• The new approach: Today, AEs are increasingly focused on building long-term relationships with clients, understanding their ongoing needs, and ensuring customer success, which leads to repeat business and referrals.

Shift #2: Solution selling

  • The old approach: Traditionally, AEs dominated sales conversations by listing product features and talking about pricing. 
  • The new approach: AEs are increasingly moving toward solution selling where the focus is on understanding a customer’s specific challenges and tailoring each offering to solve those problems directly. Instead of just selling a product or a service, the AE is selling peace of mind and a better way forward.

Shift #3: Adaptation to buyer empowerment

  • The old approach: AEs have typically controlled much of the information and power in the sales process. 
  • The new approach: Today, buyers are much more informed and empowered, often conducting their own research before engaging with sales. To stay ahead, AEs need to become consultative advisors, adding value beyond what prospects can find on their own.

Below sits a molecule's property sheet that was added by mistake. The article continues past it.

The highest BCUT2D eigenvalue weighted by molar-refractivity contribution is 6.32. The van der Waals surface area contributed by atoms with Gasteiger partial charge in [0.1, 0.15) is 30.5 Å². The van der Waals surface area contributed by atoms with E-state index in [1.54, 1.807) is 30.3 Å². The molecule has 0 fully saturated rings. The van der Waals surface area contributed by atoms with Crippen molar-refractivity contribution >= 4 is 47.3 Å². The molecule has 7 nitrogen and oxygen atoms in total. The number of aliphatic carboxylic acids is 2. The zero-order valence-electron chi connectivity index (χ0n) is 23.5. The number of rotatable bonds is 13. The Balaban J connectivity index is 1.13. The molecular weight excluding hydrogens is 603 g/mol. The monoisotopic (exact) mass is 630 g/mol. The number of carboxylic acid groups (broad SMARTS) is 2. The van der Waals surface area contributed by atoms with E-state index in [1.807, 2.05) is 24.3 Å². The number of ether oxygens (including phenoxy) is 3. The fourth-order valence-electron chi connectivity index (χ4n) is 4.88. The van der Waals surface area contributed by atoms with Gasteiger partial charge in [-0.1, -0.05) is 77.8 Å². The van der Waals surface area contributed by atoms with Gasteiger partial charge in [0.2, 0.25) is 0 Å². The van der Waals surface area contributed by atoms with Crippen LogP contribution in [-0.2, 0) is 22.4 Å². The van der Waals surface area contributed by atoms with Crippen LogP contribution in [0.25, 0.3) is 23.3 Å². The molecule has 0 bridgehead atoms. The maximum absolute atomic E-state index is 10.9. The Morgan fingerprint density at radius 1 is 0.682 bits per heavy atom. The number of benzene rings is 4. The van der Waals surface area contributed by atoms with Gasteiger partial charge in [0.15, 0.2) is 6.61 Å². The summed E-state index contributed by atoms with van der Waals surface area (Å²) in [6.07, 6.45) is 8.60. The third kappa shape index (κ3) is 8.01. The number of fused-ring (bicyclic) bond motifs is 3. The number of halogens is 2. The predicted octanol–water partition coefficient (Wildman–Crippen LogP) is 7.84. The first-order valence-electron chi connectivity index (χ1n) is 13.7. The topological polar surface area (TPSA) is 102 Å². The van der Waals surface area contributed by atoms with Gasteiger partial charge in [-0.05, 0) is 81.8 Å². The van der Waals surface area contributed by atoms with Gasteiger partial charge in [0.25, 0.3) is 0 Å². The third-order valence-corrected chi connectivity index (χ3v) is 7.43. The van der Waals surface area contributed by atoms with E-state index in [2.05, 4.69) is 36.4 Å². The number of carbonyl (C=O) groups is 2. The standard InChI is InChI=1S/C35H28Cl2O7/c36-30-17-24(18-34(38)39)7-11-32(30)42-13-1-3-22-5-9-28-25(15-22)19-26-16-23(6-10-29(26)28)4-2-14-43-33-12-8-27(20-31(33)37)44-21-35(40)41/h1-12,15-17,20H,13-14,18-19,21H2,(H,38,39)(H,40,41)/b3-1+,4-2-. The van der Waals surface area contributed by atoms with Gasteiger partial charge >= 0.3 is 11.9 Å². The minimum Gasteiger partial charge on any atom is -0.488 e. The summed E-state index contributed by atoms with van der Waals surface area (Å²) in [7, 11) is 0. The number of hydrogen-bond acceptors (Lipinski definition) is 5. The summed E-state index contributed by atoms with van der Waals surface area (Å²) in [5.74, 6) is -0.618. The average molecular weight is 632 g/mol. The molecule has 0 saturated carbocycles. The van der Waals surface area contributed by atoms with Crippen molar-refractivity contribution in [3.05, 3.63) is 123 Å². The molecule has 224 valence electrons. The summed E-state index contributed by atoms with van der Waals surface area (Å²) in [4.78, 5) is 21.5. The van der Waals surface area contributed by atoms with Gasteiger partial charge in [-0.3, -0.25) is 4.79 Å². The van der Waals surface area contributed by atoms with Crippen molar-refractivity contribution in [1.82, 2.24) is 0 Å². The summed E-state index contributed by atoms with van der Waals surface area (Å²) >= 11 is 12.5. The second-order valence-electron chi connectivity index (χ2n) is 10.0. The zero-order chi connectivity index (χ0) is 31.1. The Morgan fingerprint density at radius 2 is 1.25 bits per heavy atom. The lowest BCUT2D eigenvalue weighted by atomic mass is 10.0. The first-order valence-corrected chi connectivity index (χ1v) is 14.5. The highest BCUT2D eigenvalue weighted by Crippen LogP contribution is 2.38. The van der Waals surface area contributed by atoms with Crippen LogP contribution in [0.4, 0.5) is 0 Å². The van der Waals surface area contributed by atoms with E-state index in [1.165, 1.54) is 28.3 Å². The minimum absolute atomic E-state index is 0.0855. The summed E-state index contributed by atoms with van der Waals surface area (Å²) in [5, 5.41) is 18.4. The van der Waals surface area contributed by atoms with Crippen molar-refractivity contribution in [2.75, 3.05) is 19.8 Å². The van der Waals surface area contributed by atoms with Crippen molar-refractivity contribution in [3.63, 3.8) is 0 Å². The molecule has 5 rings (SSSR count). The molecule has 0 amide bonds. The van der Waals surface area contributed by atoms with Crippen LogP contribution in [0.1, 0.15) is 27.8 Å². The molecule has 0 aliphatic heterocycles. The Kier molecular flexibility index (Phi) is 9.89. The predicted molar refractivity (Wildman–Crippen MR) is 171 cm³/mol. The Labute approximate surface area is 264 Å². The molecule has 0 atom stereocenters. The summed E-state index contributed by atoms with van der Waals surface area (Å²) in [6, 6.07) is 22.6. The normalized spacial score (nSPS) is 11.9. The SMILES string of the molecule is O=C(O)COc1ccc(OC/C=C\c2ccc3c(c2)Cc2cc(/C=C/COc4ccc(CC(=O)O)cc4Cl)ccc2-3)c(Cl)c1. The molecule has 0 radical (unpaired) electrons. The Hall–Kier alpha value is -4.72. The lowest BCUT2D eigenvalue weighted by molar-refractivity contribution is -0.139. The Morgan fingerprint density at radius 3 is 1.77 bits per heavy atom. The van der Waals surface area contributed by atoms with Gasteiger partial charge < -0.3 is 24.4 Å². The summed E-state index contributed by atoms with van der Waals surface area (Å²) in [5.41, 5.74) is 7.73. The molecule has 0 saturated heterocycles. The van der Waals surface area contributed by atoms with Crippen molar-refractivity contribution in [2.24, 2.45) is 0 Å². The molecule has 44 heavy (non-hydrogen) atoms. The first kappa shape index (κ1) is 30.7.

Shift #4: Emphasis on upselling and cross-selling

  • The old approach: An AE’s north star used to be acquiring new customers.
  • The new approach: While acquiring customers is still crucial today — and it’ll always be — there’s also a strong focus on upselling and cross-selling within the existing customer base to maximize customer lifetime value.

New roles require new tools!

Here at LeadIQ, we’re all about helping SaaS sales and GTM teams accomplish more every day. We do this by delivering the most accurate contact data on the market through data partnerships, public domain data, a data community, and proprietary algorithms that proactively verify data on an ongoing basis to ensure it stays up-to-date.

In addition to data, we are also keen on building a product that helps teams move faster and faster. Our feature-rich platform integrates with the tools your organization relies on — like Salesforce, Salesloft, Outreach, HubSpot, Gong, and Gmail — so your outbound prospecting workflows can be more productive and effective than ever before.

Plus, we’re always working on features designed to help you get more done — like Contact Tracking, which enables you to zero in on warm leads; Scribe, which helps you write personalized emails in just a few seconds; and our recently overhauled Identify Dashboard, which makes LeadIQ usage data more accessible than ever before, enabling sales leaders to coach their teams more effectively.

To learn more about why LeadIQ is the ideal sales prospecting platform for today’s ever-evolving B2B buying landscape, request a demo today.